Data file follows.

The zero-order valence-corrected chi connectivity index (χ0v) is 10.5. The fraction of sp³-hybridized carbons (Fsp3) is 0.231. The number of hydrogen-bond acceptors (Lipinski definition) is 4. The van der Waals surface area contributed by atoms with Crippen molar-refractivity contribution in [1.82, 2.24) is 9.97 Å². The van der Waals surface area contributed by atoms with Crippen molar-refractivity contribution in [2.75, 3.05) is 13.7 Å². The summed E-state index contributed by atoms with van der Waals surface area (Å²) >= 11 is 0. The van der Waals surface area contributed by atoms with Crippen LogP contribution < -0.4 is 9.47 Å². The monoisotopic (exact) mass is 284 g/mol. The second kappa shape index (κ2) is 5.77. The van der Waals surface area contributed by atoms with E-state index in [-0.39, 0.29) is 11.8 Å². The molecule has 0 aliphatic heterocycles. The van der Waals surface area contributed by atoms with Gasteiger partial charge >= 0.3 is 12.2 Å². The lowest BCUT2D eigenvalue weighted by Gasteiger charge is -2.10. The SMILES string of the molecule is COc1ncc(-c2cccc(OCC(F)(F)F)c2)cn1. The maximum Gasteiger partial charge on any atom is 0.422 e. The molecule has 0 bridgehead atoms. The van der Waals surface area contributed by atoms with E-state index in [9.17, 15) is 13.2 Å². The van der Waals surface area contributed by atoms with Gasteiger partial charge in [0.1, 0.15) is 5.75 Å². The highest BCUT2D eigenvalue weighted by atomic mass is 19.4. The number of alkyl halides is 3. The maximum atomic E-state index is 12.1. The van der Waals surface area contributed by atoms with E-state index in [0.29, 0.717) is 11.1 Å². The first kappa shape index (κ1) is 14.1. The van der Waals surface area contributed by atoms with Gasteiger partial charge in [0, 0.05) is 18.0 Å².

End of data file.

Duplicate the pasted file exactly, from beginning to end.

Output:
The zero-order valence-corrected chi connectivity index (χ0v) is 10.5. The fraction of sp³-hybridized carbons (Fsp3) is 0.231. The number of hydrogen-bond acceptors (Lipinski definition) is 4. The van der Waals surface area contributed by atoms with Crippen molar-refractivity contribution in [1.82, 2.24) is 9.97 Å². The van der Waals surface area contributed by atoms with Crippen molar-refractivity contribution in [2.75, 3.05) is 13.7 Å². The summed E-state index contributed by atoms with van der Waals surface area (Å²) >= 11 is 0. The van der Waals surface area contributed by atoms with Crippen LogP contribution < -0.4 is 9.47 Å². The monoisotopic (exact) mass is 284 g/mol. The second kappa shape index (κ2) is 5.77. The van der Waals surface area contributed by atoms with E-state index in [-0.39, 0.29) is 11.8 Å². The molecule has 0 aliphatic heterocycles. The van der Waals surface area contributed by atoms with Gasteiger partial charge >= 0.3 is 12.2 Å². The lowest BCUT2D eigenvalue weighted by Gasteiger charge is -2.10. The SMILES string of the molecule is COc1ncc(-c2cccc(OCC(F)(F)F)c2)cn1. The maximum Gasteiger partial charge on any atom is 0.422 e. The molecule has 0 bridgehead atoms. The van der Waals surface area contributed by atoms with E-state index in [9.17, 15) is 13.2 Å². The van der Waals surface area contributed by atoms with Gasteiger partial charge in [0.1, 0.15) is 5.75 Å². The highest BCUT2D eigenvalue weighted by atomic mass is 19.4. The number of alkyl halides is 3. The maximum atomic E-state index is 12.1. The van der Waals surface area contributed by atoms with E-state index in [0.29, 0.717) is 11.1 Å². The first kappa shape index (κ1) is 14.1. The van der Waals surface area contributed by atoms with Gasteiger partial charge in [0, 0.05) is 18.0 Å².